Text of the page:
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Clinical Application of an Innovative Multiplex-Fluorescent-Labeled STRs Assay for Prader-Willi Syndrome and Angelman Syndrome

  • Kaihui Zhang ,

    Contributed equally to this work with: Kaihui Zhang, Shu Liu

    Affiliation Pediatric Research Institute, Qilu Children’s Hospital of Shandong University, Ji’nan 250022, China

  • Shu Liu ,

    Contributed equally to this work with: Kaihui Zhang, Shu Liu

    Affiliation Medical Genetic Center, Guangdong Women and Children's Hospital of Guangzhou Medical University, Guangzhou 511442, China

  • Bing Feng,

    Affiliation Pediatric Health Care Institute, Qilu Children’s Hospital of Shandong University, Ji’nan 250022, China

  • Yali Yang,

    Affiliation Rehabilitation Center, Qilu Children’s Hospital of Shandong University, Ji’nan 250022, China

  • Haiyan Zhang,

    Affiliation Pediatric Research Institute, Qilu Children’s Hospital of Shandong University, Ji’nan 250022, China

  • Rui Dong,

    Affiliation Pediatric Research Institute, Qilu Children’s Hospital of Shandong University, Ji’nan 250022, China

  • Yi Liu ,

    y.liu99@yahoo.com (YL); gaizhongtao@sina.com (ZG)

    Affiliation Pediatric Research Institute, Qilu Children’s Hospital of Shandong University, Ji’nan 250022, China

  • Zhongtao Gai

    y.liu99@yahoo.com (YL); gaizhongtao@sina.com (ZG)

    Affiliation Pediatric Research Institute, Qilu Children’s Hospital of Shandong University, Ji’nan 250022, China

Clinical Application of an Innovative Multiplex-Fluorescent-Labeled STRs Assay for Prader-Willi Syndrome and Angelman Syndrome

  • Kaihui Zhang, 
  • Shu Liu, 
  • Bing Feng, 
  • Yali Yang, 
  • Haiyan Zhang, 
  • Rui Dong, 
  • Yi Liu, 
  • Zhongtao Gai
PLOS
x

Abstract

Prader-Willi syndrome (PWS) and Angelman syndrome (AS) are two clinically distinct neurodevelopmental disorders caused by absence of paternally or maternally expressed imprinted genes on chr15q11.2-q13.3. Three mechanisms are known to be involved in the pathogenesis: microdeletions, uniparental disomy (UPD) and imprinting defects. Both disorders are difficult to be definitely diagnosed at early age if no available molecular cytogenetic tests. In this study, we identified 5 AS patients with the maternal deletion and 26 PWS patients with paternal deletion on chr15q11-q13 by using an innovative multiplex-fluorescent-labeled short tandem repeats (STRs) assay based on linkage analysis, and validated by the methylation-specific PCR and array comparative genomic hybridization techniques. More interesting, one of these PWS patients was confirmed as maternal uniparental isodisomy by the STR linkage analysis. The phenotypic and genotypic characteristics of these individuals were also presented. Our results indicate that the new linkage analysis is much faster and easier for large-scale screening deletion and uniparental disomy, thus providing a valuable method for early diagnosis of PWS/AS patients, which is critical for genetic diagnosis, management and improvement of prognosis.

Introduction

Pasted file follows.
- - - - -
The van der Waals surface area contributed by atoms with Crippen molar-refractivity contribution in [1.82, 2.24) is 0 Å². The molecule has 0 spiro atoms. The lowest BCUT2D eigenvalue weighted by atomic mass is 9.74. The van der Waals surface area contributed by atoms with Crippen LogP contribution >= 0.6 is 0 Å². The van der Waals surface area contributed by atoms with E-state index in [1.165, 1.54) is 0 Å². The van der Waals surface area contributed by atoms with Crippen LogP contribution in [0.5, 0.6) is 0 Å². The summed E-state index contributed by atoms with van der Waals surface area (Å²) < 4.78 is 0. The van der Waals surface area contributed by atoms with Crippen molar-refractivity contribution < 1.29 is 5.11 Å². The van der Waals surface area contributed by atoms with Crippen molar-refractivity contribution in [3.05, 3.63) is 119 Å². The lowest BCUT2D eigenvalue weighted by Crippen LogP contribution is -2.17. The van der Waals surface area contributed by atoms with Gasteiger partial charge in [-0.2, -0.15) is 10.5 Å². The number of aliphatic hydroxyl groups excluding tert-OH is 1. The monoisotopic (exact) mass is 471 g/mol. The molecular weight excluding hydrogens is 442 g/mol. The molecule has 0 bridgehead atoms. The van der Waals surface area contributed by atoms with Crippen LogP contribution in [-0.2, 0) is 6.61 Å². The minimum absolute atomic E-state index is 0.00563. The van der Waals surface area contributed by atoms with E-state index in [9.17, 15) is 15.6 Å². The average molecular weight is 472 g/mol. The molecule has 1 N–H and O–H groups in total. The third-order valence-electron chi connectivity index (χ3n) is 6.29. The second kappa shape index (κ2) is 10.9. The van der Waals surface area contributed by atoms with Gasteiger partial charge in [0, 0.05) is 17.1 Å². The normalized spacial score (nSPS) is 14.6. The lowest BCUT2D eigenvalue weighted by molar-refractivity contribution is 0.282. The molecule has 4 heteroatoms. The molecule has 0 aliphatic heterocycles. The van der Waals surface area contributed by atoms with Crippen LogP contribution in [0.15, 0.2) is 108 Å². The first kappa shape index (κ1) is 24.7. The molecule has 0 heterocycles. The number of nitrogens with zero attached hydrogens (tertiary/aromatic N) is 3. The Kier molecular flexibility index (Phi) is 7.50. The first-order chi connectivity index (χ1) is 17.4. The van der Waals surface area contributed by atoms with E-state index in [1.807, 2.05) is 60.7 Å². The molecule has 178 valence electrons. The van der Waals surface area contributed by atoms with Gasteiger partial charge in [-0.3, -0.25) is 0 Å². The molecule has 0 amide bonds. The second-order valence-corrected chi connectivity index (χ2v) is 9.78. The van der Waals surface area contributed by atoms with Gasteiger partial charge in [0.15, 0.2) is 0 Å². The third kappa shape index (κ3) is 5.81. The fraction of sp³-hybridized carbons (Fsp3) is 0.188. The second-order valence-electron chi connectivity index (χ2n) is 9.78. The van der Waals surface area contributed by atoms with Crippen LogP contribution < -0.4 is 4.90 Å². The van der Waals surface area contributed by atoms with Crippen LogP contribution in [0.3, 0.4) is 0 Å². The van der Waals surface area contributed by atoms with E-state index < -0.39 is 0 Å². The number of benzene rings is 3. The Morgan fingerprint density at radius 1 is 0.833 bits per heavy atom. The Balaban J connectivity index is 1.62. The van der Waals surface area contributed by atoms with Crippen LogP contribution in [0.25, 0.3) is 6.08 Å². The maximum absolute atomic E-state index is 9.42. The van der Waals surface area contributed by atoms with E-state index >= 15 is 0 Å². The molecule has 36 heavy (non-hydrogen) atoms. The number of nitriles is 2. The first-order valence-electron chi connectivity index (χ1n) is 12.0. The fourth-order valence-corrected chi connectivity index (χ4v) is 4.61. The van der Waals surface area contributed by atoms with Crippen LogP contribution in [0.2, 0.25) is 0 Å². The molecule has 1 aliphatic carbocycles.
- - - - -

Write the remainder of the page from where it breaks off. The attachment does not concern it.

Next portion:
Prader-willi syndrome (PWS) and Angelman syndrome (AS) are the first known human genomic imprinting disorders, each with an estimated prevalence of 1/15000-1/25000 in live births. PWS and AS were initially identified by high-resolution chromosome banding, in which patients were found with an interstitial deletion in the same region of chromosome 15q11.2-q13.3 [1]. There is ample evidence that a cluster of genes located in the chromosome region 15q11q13 were expressed from solely paternal or maternal chromosome. It was considered that the deficiency of UBE3A gene from the maternal chromosome could lead to AS [1,2]. While the loss of function mutation in SNORD116 snoRNAs could cause the key characteristics of the PWS phenotype [1,3].

PWS patient presents particular manifestations, such as hypotonia, poor suck and feeding difficulties in infancy, then is accompanied by hyperphagia, hypogonadism, hypopigmentation, short stature, cognitive impairments and distinct facial features[4,5]; while AS is characterized by microcephaly, severe intellectual disability, gait ataxia, seizures, an apparent happy demeanor including inappropriate laughter and excitability[6].

PWS is attributed to a deficiency of paternally expressed genes on chromosome 15, usually as the consequence of the paternal deletion (65%-70%), maternal uniparental disomy (mUPD) (20%-30%), mutation or deletion of the imprinting centre(2%-5%) and a translocation of the imprinting center (<1%)[1]. In contrast, AS arises from different molecular defects, including the maternal deletion (70%), paternal uniparental disomy (pUPD) (1%-2%), mutation or deletion of the imprinting centre (2%-4%) and UBE3A gene mutations (2%-5%) [5]. Among PWS patients, occurance of mUPD is much higher than that of pUPD in AS patients. The concept of uniparental disomy (UPD) in human was first proposed by Engel in 1980 [6]. The possible mechanisms leading to UPD include monosomy rescue, post-fertilization error, trisomy rescue, gamete complementation, and so on [7].

Both disorders have clinically overlapped features with other diseases during infancy, which makes them difficult to diagnose solely relying on the clinical manifestations. The appearance of hyperphagia and morbid obesity provide useful information for clinical diagnosis of PWS; while the distinctive behavior of apparent happy demeanor and seizures are clinically suspicious of AS. The definite diagnosis of PWS/AS, however, is much dependent on genetic tests. Currently, there are some techniques to identify the disorders, such as G-banding karyotyping, fluorescence in situ hybridization (FISH), methylation-specific PCR (MS-PCR), multiplex ligation-dependent probe amplification (MLPA), short tandem repeat (STR) linkage analysis, DNA sequencing, array comparative genomic hybridization (array CGH) and chromosomal microarray analysis (CMA) [8,9].